Dual citizenship and reactions from Muslim groups

December 5, 2013


The new coalition of the German government led by the Social Democratic Party (SPD), Christian Democratic (CDU) and the Christian Socialist Party (CSU) is planning to reform the citizenship law, enabling immigrants to obtain dual citizenship. The citizenship decree of the year 2000 obliged every German-born child to choose between German citizenship and the citizenship of its parents’ origins by the age of 23. If they refused to choose, they would automatically become foreign citizens.

While the issue was discussed controversially in German media, the Turkish Islamic Union Institute for Religion (DITIB) criticized the rhetoric of German politicians such as Minister of Interior Friedrich (CSU). He had raised his concerns about the loss of German identity when permitting a significant number of immigrants to become Germans. According to DITIB, Turkish immigrants would be an integral part of German society and there would be no need to question their loyalty and efforts for integration.


DITIB: http://www.ditib.de/detail1.php?id=383&lang=de

MIGAZIN: http://www.migazin.de/2013/11/28/integrationspolitik-zwischen-reformen-stillstand/

Muslim associations call Muslims to participate at German elections

Sep 19th


The major Muslims associations have called Muslims to participate at the upcoming election for the German Bundestag. Associations such as the Turkish Community in Berlin (TGB), Islamic Community Milli Görüs (IGMG), the Association of Islamic Cultural Centers (VIKZ), the Turkish Islamic Union Institute for Religion (DITIB) and the European Turkish Union have organized information meetings in mosques and Islamic centers across Germany to inform Muslims about the relevance of the upcoming elections.


Muslim immigrants have the opportunity to access information about the parties and their programs. Issues such as the dual citizenship are popular among immigrants. Albeit Muslims associations inform citizens about the political system, the parties and the political issues, they remain neutral in terms of any  recommendation.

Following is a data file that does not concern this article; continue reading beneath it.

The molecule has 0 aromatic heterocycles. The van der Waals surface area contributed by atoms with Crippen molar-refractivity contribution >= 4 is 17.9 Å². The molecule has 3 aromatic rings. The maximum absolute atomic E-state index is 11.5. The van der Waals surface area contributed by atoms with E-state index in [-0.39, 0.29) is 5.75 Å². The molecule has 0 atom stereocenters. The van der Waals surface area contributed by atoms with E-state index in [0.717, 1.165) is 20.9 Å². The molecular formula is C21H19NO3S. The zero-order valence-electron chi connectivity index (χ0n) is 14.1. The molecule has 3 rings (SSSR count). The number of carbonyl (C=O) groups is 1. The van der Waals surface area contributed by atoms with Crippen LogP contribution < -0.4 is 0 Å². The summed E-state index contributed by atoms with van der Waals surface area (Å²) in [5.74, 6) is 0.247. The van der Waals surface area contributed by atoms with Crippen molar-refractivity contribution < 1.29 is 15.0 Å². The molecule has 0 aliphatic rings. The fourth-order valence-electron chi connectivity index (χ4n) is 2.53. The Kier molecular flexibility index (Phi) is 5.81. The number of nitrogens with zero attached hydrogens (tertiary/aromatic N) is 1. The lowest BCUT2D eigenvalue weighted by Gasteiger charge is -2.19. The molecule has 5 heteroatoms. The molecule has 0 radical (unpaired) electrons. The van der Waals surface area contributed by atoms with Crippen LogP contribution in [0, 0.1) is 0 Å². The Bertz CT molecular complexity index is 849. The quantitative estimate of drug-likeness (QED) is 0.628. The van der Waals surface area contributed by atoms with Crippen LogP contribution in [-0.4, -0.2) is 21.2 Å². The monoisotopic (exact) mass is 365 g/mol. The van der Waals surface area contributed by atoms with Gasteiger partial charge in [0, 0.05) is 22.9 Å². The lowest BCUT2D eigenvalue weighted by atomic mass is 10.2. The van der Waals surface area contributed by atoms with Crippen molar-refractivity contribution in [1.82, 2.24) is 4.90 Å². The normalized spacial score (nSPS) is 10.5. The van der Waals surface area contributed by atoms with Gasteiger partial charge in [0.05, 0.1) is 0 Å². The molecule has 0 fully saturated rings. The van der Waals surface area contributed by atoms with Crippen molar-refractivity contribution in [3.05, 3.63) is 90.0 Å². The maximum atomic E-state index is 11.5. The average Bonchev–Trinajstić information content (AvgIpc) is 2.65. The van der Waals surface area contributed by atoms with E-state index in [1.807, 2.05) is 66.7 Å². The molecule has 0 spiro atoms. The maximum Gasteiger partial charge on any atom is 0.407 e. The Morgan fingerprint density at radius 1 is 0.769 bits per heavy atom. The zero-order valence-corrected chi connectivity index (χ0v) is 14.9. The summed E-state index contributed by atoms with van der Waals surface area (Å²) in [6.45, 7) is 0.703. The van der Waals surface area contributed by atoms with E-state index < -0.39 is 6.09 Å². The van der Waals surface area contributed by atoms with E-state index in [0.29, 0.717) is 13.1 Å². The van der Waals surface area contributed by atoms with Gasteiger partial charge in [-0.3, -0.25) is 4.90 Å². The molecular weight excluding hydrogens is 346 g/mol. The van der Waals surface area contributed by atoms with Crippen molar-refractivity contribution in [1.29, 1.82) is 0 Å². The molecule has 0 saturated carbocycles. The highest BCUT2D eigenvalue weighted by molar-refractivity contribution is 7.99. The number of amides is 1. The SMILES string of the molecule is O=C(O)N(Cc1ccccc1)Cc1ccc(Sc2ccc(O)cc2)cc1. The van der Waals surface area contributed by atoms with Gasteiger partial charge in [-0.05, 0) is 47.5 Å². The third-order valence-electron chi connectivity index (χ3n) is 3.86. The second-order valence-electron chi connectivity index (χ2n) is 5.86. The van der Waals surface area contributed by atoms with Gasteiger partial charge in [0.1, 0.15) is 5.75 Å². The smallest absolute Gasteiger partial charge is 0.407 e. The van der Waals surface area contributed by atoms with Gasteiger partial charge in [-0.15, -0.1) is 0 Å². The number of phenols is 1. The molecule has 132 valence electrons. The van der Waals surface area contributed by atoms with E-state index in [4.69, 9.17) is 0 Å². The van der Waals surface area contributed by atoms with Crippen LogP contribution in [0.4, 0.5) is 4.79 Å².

Dutch Muslims Celebrate Ramadan 2013

July 11 2013


Dutch Muslims began celebration of Ramadan on July 10. The month coincides with summer holidays in the Netherlands, and many Muslims in the Netherlands spend Ramadan in their home countries. Those who spend Ramadan in the Netherlands attend social and cultural activities, including attending planned Iftar programs in local mosques. Major cities such as Amsterdam and Rotterdam have built Iftar tents in the most popular sites to welcome Muslim and non-Muslim visitors.

The president of the Federation of Turkish Islamic Culture (TIKDF) Arif Yakisir said that 143 mosques linked to the federation planned to organize Iftar programs every day.

Assaults against mosques

May 22


An assault on Sunday morning against a mosque of the DITIB association “Turkish Islamic Union for the Institution of Religion” in Bullay a town in the State of Rhineland-Palatinate has shocked the Muslim community. The perpetrators had greased the slogan: “the NSU will live forever and you will be the next” on the walls of the mosque. Bekir Alboga, General Secretary of DITIB condemned the attacks as further evidence for violence against foreigners.


The coordination council of Muslims published further assaults targeting mosques in the month of May. Mosques in the cities of Mainz, Lengerich and Düren were attacked and their walls had been greased with anti-Muslim slogans. The police is still investigating the cases. The coordination council expects a correlation between the assaults and the NSU trial. Aiman Mazyek, speaker of the coordination council condemned the assaults and warned State authorities and media not to underestimate the threat of anti-Muslim hatred in Germany.

Muslim and Migrant Organisations Bemoan President Wulff’s Resignation


Following the resignation of the German President Christian Wulff on Friday February 17th, migrant organisations and Muslim associations have articulated their regret about Wulff’s decision. Wulff, who finally bowed to public and political pressures and a lack of trust after allegations of corruption and blurred lines between personal, business, and political advantages had dominated discussions about him, enjoyed a reputation of being the president that migrants needed. In one of his early speeches, Wulff publicly acknowledged that Germany was, indeed, a country of immigration and, more importantly, that Islam was now an integral part of German society.